The number of deaths in the Democratic Republic of the Congo's most recent outbreak exceeded 1,000 on Friday, the Congolese Health Ministry said.
The outbreak that was declared in eastern Congo in August is already the second deadliest in history, and efforts to control it have been complicated by attacks on hospitals and Ebola treatment centers and deep community mistrust.
"Every time we have managed to regain control over the virus and contain its spread, we have suffered major, major security events," said Mike Ryan, the World Health Organization (WHO) emergencies chief. "We are anticipating a scenario of continued intense transmission [of the disease]."
As of May 1, there have been 1,510 Ebola cases in North Kivu and Ituri provinces, with 994 deaths, but that number surpassed 1,000 when Congo's Health Ministry released its daily figures on Friday.
Ryan said the WHO was planning to expand vaccination with a new Ebola vaccine, in addition to a Merck vaccine that has already been given to more than 109,000 people.
Attacks on health workers
The situation has been made more difficult by dozens of rebel groups that operate in the region, and community rejection of health workers that has been driven in part by political rivalries, Ryan said.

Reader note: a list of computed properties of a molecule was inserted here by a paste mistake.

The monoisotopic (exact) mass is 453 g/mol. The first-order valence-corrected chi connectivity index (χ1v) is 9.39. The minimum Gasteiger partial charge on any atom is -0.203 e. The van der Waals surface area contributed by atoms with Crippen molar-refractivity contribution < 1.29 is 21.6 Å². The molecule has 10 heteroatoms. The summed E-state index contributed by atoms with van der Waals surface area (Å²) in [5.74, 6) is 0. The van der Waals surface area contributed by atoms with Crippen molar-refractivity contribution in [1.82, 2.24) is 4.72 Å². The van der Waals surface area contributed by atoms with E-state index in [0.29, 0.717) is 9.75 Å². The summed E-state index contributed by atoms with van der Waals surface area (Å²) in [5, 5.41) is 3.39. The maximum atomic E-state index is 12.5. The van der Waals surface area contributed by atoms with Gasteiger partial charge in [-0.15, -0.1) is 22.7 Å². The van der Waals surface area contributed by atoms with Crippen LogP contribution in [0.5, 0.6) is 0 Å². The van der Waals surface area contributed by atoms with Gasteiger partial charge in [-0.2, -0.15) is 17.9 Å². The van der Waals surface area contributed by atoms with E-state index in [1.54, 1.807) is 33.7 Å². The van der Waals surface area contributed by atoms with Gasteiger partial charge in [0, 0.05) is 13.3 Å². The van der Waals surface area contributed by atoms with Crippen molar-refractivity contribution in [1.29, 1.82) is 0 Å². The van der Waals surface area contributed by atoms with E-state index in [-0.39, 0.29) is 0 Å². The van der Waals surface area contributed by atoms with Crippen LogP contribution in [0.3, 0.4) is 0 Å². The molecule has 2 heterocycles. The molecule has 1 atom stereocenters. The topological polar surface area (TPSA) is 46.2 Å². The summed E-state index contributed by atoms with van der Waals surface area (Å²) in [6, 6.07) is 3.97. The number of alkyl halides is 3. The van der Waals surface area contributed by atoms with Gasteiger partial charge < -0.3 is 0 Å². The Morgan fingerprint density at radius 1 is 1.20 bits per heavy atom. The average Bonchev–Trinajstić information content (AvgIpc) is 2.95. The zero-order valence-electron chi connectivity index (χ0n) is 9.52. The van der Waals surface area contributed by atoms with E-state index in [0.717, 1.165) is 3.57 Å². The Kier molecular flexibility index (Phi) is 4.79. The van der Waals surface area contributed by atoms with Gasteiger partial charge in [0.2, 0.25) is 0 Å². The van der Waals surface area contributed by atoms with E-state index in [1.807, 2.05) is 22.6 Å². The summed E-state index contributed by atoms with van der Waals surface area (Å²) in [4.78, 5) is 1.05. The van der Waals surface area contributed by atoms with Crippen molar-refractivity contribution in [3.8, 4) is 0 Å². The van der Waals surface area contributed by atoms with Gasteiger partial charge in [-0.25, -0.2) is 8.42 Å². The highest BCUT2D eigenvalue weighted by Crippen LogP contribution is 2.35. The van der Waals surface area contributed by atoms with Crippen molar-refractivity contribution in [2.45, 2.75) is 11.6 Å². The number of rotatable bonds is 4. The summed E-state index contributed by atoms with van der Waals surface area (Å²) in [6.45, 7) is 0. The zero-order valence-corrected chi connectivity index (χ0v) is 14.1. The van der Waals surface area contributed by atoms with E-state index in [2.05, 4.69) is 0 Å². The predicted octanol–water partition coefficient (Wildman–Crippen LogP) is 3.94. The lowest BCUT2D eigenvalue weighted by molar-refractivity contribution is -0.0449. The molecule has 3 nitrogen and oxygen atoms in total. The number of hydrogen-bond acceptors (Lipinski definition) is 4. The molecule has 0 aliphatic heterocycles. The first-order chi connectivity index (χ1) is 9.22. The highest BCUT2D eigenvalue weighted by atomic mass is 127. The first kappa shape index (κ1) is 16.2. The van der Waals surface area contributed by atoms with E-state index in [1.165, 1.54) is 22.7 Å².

He said 119 attacks have been recorded since January, 42 of them directly against health facilities, with 85 health workers wounded or killed.
Last month, a Cameroonian epidemiologist working with the WHO was killed during an assault on a hospital in Butembo city at the center of the outbreak.
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'Critical' funding gap
Insecurity has become a "major impediment to ensuring that we can access, engage with and serve the communities we wish to serve in Ebola control," Ryan said, adding that it slows efforts to vaccinate more than 900 people a day, as well as conduct daily checks on some 12,000 people who have potentially been exposed to the virus.
He also said there was an "urgent, critical gap" of some $54 million (€48 million) in funding for Ebola containment efforts and called for more help from the Congo and around the world.
The 2014-2016 Ebola outbreaks in West Africa's Guinea, Sierra Leone and Liberia killed more than 11,000 people.
law/sms (AP, AFP, dpa, Reuters)